UConn’s student-athletes are often lauded for their on-field or on-court achievements, but there’s an equally important – often unseen – dimension to the student-athlete. UConn Today is publishing a series of profiles to highlight the academic prowess of these student-athletes. Follow along as we profile two athletes each month, and provide an inside look at the academic pursuits of these high-achieving student-athletes.
Morgan Tuck ’16 (BUS)
Hometown: Bolingbrook, Ill.
Sport: Women’s Basketball
Anticipated graduation: May 2016 or May 2017 (after sitting out for a year because of injury, Tuck has one more year of eligibility to play basketball)
What position do you play? I play forward, but it’s a little more versatile. I’m around the basket a lot, but I’ll also step outside to the parameter. Breanna Stewart and I work really well together, we play the same position, but we’ll have one of us inside and one outside, then alternate. My favorite part of playing is being out there with my team, that’s what makes it fun; it’s a fun environment.
What’s your favorite class, and why? I would have to say managerial negotiation with [associate professor of management] Nora Madjar[-Nanovska]. The reason I like it is because it’s real life stuff that we’re learning. Each week we get a scenario and we’re either the seller or the buyer, and then in class we negotiate it. You actually have to negotiate it, and this teaches you life skills that will help when you’re out there trying to get a job and in real life. In so many classes, they don’t teach you how to apply what you learn to real life, and this class does; it’s not just sitting in front of a Power Point.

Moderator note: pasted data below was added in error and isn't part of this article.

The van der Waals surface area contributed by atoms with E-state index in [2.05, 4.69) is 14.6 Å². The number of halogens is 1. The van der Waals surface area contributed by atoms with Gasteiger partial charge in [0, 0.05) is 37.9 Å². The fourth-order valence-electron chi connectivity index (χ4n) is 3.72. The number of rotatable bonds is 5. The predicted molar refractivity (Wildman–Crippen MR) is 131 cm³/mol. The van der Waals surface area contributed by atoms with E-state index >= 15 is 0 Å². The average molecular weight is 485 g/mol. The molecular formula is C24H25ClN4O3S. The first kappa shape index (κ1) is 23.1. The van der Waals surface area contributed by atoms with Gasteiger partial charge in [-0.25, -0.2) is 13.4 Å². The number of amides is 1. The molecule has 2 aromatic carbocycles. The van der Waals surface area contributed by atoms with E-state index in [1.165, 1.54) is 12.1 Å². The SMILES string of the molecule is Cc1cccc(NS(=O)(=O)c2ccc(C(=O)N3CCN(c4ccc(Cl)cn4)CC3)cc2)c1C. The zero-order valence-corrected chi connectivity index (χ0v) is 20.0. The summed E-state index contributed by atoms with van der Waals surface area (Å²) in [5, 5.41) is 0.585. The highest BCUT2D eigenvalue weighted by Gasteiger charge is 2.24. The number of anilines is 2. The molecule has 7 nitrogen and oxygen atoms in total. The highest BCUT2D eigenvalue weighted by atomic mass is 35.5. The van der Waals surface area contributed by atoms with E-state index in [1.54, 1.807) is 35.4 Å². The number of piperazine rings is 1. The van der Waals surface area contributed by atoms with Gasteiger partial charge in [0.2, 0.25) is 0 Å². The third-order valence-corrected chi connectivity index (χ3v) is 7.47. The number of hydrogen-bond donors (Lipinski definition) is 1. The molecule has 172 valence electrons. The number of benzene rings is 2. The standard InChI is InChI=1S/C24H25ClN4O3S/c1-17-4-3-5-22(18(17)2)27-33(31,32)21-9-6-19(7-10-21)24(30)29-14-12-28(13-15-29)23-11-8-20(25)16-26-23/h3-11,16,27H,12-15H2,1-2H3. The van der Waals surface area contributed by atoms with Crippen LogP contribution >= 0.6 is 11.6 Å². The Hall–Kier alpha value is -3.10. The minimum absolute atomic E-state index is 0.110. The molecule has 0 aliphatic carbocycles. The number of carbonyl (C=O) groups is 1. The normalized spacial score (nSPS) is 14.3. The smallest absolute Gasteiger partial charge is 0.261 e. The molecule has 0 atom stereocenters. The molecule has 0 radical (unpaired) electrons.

How do you balance the demands of your sport as well as a full class load? It’s with the help of our advisor, our team, and having study hall on the road. These resources make it so we’re not just focusing on basketball. Our coach also sets very high standards for how we do in school, and if we don’t do well we might not be able to play, so it’s a big incentive for doing well in school.
What does your schedule look like on a typical day during the season? Usually we’ll have class in the morning before 12, then I’ll lift [weights] with the conditioning coach, or lift first and then go to class. After, I’ll have practice, study hall for a few hours, and then some free time.
Describe someone you’ve met here who has already impacted your future. Lucy Gilson [head of the management department in] the business school. I’m doing an independent study with her now, and she has made a big impact because she embodies a lot of the characteristics of women that I try to be. When speaking with her, she makes me think about things I never thought of, and she’s a great role model.
What does it mean to you to be a Husky? To me, it means to be great in everything that you’re doing: basketball, life, and school. We travel a lot and and go places wearing our UConn gear, and when people see us, they have big smiles on their faces and they know us; they know we work hard.
Where are you headed after graduation? I’m not actually sure, because [I have another year of eligibility, so] I could stay another year or graduate. I haven’t figured that out yet.